Our PhD and MS level biostatisticians are highly trained in a range of statistical and analytic methods, including:
- Longitudinal data analysis
- ANOVA, regression, logistic regression
- Bayesian data analyses
- Sample size and power estimation
- Statistical genomics
- Survival analyses
- Principal component and factor analysis
- Path modeling
- Structural equation modeling
- Cluster analysis
- Complex survey data analysis
- Statistical simulations and graphics
- Profile analysis
- Gene expression data analysis
- Mixed effects models
- Generalized Estimating Equations (GEE)
- Propensity Score Matching (PSM)
- Evaluation of medical tests for classification and prediction
- Estimation of median lethal doses (LD50)/quantal dose-response curves
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Biostatisticians & Epidemiologists
Mehmet Kocak, PhD Associate Professor of Biostatistics, Preventive Medicine Mehmet earned his M.Sc. degree in applied statistics from Michigan State University and a Ph.D. of statistics from University of Memphis. He has been a study biostatistician for numerous Phase-I and Phase-II clinical trials conducted by St. Jude Children’s Research Hospital from 2002-2011 and by Pediatric Brain Tumor Consortium (PBTC) from 2002-present, and for clinical and observational studies conducted by University of Tennessee Health Science Center (UTHSC) since 2011. His areas of research have been time-course gene expression data analysis, meta-analysis of p-values, Phase-I clinical trial design, Survival analysis, and categorical data analysis. He is an expert in the SAS programming language as well as SAS/Graph.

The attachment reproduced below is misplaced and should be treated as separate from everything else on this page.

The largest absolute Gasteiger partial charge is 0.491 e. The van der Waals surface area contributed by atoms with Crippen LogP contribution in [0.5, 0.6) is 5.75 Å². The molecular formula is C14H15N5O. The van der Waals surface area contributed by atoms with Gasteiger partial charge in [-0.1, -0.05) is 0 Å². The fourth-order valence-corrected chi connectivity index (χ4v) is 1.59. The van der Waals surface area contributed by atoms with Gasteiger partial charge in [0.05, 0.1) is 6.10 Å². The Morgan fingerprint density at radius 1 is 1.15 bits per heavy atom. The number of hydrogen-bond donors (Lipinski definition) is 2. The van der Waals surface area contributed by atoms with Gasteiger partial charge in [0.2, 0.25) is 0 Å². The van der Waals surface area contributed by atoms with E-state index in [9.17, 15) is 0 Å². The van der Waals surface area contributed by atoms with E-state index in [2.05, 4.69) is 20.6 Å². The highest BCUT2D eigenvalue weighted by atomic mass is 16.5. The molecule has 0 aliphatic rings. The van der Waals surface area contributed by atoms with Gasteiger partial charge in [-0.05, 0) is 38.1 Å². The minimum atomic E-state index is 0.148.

Elizabeth Tolley Professor of Biostatistics, Preventive Medicine Dr. Tolley holds a doctorate from Virginia Tech, Blacksburg, VA, and received post-doctoral training in building statistical models at North Carolina State University, Raleigh, NC. As a faculty member at UTHSC, she is course director of the two-semester graduate-level course in Biostatistics for the Health Sciences I and II and for the graduate-level course in Linear Regression Models offered in the Masters of Epidemiology degree program. She has mentored numerous graduate students at the masters and doctoral levels. Dr. Tolley has served as a biostatistician, co-investigator, and consultant on many NIH grants. She also provides biostatistical consulting and collaboration services for many basic science and clinical investigators as part of her assigned faculty duties. Throughout her career, Dr. Tolley has worked with clinical investigators to develop mechanistic or diagnostic models of disease outcomes and predictive models of such outcomes.